More of the same a good thing as Bristol Bay gets underway
Early indicators are pointing to yet another strong year in the massive Bristol Bay sockeye fishery, which is contrasted against the continued struggles in many of the state’s other large salmon fisheries.
Just more than 3.2 million sockeye had been harvested through June 27, according to Alaska Department of Fish and Game figures, with the Nushagak District accounting for more than half of the catch so far at nearly 1.7 million fish. The 3.2 million-fish harvest to-date this year is between the comparable totals for recent years; 1.2 million sockeye were harvested through June 27 last year, while more than 4.4 million were caught by the same day in 2019.
With sockeye harvests of more than 40 million fish and total runs greater than 56 million sockeye, both of the last two years have been among the most productive in the history of the Bristol Bay fishery.
Dillingham Area Management Biologist Tim Sands said early June 29 that he’s confident there are a lot of fish still making their way to the head of Bristol Bay based on catches in the Port Moller test fishery.
He noted that returns to the Egegik River down the Alaska Peninsula have been particularly strong, with a harvest of more than 1.2 million fish and a total return estimated at more than 1.7 million sockeye through June 27, several-fold more than last year in each category.
“We’re seeing a little bit of a lull here, which we’ve seen the past four years, and it’s supposed to blow (June 30) so I expect things will kick into high gear from then on,” Sands said.
Strong winds blowing up the bay can help push surface-oriented sockeye towards the rivers and nets at the head of the bay.
Sands also said he expects the Nushagak River return to exceed the department’s preseason forecast of nearly 5.8 million sockeye; the run forecast for the adjacent Wood River is nearly 8 million sockeye.
The overall 2021 Bristol Bay sockeye forecast of just more than 51 million fish — while less than actual returns the past four years — would still be 45 percent greater than the long-term average for the bay, according to ADFG.
Sockeye escapement in the Nushagak has already more than doubled the upper end of the department’s optimal escapement goal of 760,000 fish, with more than 1.6 million past the sonar through June 28. Escapement in the Wood River was more than 1 million sockeye as of June 28 as well.
Sands said those large early escapement figures are primarily due to limited early-season commercial fishing time.
“We were trying to protect our (Nushagak) kings and the only way to protect them is to not fish,” he said, latter adding, “We also had a lot of nets out of the water even though it was open,” due to several days of winds strong enough to make fishing impractical and unsafe.
Through June 28 the Nushagak River sonar had enumerated just 20,649 kings, less than comparable run totals for the prior two years when the runs ultimately fell well short of the 55,000-fish lower end of the biological escapement goal.
The Nushagak District king harvest was reported at 1,639 fish as of June 28, according to ADFG. Harvest restrictions have also been implemented in the upriver Nushagak king sport fishery.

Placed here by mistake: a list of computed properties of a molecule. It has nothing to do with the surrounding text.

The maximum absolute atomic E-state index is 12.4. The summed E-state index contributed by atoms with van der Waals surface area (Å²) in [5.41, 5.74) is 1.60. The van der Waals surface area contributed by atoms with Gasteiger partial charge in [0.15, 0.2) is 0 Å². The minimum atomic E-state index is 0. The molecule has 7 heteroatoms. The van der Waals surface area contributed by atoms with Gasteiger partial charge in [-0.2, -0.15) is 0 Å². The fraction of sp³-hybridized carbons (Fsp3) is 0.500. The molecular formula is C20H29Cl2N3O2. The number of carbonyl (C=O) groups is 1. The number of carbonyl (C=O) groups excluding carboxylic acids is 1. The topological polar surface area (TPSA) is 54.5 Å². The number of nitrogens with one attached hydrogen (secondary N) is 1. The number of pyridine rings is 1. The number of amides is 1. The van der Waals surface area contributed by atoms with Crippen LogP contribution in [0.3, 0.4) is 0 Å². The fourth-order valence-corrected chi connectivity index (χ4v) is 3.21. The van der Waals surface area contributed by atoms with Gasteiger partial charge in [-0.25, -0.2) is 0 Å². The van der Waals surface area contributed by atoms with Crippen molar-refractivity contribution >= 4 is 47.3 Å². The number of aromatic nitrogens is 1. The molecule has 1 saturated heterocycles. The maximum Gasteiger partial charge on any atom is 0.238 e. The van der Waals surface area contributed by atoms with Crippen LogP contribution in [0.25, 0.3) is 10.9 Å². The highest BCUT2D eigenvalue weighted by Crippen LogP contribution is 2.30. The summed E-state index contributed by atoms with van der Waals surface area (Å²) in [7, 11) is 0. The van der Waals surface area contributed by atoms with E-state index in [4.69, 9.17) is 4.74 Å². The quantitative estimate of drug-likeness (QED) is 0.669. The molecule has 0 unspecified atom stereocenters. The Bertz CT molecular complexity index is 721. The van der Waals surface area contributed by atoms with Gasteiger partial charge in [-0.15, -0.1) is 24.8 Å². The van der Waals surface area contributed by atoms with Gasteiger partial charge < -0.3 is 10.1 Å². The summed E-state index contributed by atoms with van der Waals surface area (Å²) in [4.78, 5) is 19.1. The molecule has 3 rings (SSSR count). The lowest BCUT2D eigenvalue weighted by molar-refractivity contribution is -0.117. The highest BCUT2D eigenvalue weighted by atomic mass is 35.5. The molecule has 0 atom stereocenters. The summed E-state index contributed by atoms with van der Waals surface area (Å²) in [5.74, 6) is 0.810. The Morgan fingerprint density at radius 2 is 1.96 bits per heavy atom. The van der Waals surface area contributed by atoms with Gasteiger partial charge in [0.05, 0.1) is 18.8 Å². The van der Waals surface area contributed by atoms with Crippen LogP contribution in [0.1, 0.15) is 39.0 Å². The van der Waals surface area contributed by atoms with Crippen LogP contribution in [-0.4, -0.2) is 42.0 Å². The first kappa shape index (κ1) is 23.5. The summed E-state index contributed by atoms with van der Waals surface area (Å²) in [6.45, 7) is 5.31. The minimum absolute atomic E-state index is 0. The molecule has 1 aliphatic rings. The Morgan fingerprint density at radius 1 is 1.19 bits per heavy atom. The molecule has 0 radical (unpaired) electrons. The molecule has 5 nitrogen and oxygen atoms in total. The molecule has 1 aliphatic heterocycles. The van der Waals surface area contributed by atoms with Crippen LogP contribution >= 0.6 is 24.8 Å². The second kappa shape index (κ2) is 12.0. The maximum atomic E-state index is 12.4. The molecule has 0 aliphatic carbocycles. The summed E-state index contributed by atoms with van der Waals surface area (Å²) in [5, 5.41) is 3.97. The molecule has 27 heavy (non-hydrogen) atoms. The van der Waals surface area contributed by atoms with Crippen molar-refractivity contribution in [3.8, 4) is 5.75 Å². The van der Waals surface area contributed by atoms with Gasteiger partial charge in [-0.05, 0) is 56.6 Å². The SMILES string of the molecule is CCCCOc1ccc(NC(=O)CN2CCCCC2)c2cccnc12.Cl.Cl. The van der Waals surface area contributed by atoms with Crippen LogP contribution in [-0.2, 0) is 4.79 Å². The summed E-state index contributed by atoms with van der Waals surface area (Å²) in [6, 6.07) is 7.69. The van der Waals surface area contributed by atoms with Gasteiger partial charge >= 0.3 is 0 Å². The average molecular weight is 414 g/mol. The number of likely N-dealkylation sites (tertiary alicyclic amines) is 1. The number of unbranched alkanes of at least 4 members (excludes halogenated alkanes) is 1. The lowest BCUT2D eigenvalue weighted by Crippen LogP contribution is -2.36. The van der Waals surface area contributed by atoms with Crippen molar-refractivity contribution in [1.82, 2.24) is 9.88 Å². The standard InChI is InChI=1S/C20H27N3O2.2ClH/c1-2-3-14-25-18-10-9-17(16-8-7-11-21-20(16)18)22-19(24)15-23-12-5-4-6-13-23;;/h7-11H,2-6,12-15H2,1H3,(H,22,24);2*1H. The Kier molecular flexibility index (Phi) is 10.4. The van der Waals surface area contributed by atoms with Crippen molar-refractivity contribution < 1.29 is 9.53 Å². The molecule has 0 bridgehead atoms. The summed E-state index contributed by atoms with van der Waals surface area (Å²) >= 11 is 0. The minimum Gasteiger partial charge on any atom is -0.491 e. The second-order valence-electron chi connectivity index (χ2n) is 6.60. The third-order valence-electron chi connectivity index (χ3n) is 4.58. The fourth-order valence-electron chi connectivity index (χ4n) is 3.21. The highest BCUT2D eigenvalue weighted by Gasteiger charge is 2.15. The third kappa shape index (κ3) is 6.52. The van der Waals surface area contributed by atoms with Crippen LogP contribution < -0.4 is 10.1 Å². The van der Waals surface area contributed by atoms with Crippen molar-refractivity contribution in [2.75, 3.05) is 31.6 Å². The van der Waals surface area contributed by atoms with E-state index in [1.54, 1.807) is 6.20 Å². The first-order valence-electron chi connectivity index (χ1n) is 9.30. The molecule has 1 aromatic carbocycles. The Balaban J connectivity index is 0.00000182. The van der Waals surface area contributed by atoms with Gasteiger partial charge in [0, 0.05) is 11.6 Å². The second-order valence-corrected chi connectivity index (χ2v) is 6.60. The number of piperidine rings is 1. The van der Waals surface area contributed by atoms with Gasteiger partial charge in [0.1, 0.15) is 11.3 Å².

Until very recently the Nushagak was one of the few major king-producing river systems in the state to maintain strong returns.
Sands said June 29 that managers will likely increase the frequency of fishing openers soon. He also encouraged fishermen to use nets with a smaller diameter mesh to help control escapement, as the 2021 edition of Bristol Bay are again trending smaller than long-term averages.
Andy Wink, executive director of the Bristol Bay Regional Seafood Development Association, wrote via email that factors are starting to shape up favorably for Bristol Bay fishery participants. Market conditions are good for Bristol Bay sockeye as the season ramps up with high demand, particularly in the domestic retail sector and the early numbers of fish are so far supporting the preseason harvest forecast of 36 million sockeye, according to Wink.
“Retail prices for sockeye are trending up, farmed salmon prices are way up, the dollar is weaker; all things considered market conditions for sockeye look even better than 2019 and 2019,” when final ex-vessel prices averaged $1.60 and $1.54 per pound, respectively, he wrote.
Peter Pan Seafood Co. leaders announced in mid-June that they would commit to pay a base price of $1.10 per pound for Bristol Bay sockeye this year. According to ADFG data, the final ex-vessel price for Bristol Bay sockeye averaged 70 cents per pound in last year’s pandemic-suppressed market.
Under new state-based ownership this year, the Peter Pan is quickly making it common practice to publicize its prices early in a fishery — the same was done in May for Copper River salmon — a departure from tradition in the industry intended to gain support from fishermen.
As for the Copper River, fishing has been more consistent after another slow start and harvest totals so far this year have already exceeded the final numbers in what was a dismal 2020 but are still well below historical averages.
Through June 28, just more than 195,000 sockeye and 6,721 kings had been harvested in the Copper River district over eight openers.
In the Kodiak area, the sockeye harvest totaled 408,761 fish through June 26, according to ADFG figures, while sockeye escapement totals through June 27 at many of the region’s primary rivers were less than recent years.
The total annual Kodiak sockeye harvest has averaged approximately 1.8 million fish over the past 10 years.
Elwood Brehmer can be reached at [email protected].